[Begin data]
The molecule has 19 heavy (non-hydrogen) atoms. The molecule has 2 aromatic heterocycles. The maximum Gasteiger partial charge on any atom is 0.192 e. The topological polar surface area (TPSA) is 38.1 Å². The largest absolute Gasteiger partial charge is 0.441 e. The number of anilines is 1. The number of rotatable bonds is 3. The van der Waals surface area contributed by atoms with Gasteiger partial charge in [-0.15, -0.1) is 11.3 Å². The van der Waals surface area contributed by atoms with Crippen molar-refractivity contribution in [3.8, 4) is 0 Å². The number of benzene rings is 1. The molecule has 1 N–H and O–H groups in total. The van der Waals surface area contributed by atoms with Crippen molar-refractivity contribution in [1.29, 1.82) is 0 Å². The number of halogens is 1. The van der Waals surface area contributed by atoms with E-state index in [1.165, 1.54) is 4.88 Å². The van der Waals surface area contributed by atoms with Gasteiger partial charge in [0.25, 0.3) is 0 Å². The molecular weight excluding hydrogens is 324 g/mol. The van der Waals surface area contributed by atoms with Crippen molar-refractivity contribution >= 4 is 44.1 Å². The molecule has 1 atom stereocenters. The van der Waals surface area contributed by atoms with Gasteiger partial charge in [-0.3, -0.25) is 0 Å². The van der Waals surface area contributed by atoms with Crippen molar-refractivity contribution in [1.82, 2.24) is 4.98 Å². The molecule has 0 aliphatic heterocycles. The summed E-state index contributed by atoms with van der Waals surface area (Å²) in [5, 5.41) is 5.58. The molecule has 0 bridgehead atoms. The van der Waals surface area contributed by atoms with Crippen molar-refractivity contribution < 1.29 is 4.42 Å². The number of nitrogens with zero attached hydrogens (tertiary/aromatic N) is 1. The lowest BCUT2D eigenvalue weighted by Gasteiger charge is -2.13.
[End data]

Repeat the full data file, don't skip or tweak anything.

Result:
The molecule has 19 heavy (non-hydrogen) atoms. The molecule has 2 aromatic heterocycles. The maximum Gasteiger partial charge on any atom is 0.192 e. The topological polar surface area (TPSA) is 38.1 Å². The largest absolute Gasteiger partial charge is 0.441 e. The number of anilines is 1. The number of rotatable bonds is 3. The van der Waals surface area contributed by atoms with Gasteiger partial charge in [-0.15, -0.1) is 11.3 Å². The van der Waals surface area contributed by atoms with Crippen molar-refractivity contribution in [3.8, 4) is 0 Å². The number of benzene rings is 1. The molecule has 1 N–H and O–H groups in total. The van der Waals surface area contributed by atoms with Crippen molar-refractivity contribution in [1.29, 1.82) is 0 Å². The number of halogens is 1. The van der Waals surface area contributed by atoms with E-state index in [1.165, 1.54) is 4.88 Å². The van der Waals surface area contributed by atoms with Gasteiger partial charge in [0.25, 0.3) is 0 Å². The molecular weight excluding hydrogens is 324 g/mol. The van der Waals surface area contributed by atoms with Crippen molar-refractivity contribution >= 4 is 44.1 Å². The molecule has 1 atom stereocenters. The van der Waals surface area contributed by atoms with Gasteiger partial charge in [-0.3, -0.25) is 0 Å². The van der Waals surface area contributed by atoms with Crippen molar-refractivity contribution in [1.82, 2.24) is 4.98 Å². The molecule has 0 aliphatic heterocycles. The summed E-state index contributed by atoms with van der Waals surface area (Å²) in [5, 5.41) is 5.58. The molecule has 0 bridgehead atoms. The van der Waals surface area contributed by atoms with Crippen molar-refractivity contribution < 1.29 is 4.42 Å². The number of nitrogens with zero attached hydrogens (tertiary/aromatic N) is 1. The lowest BCUT2D eigenvalue weighted by Gasteiger charge is -2.13.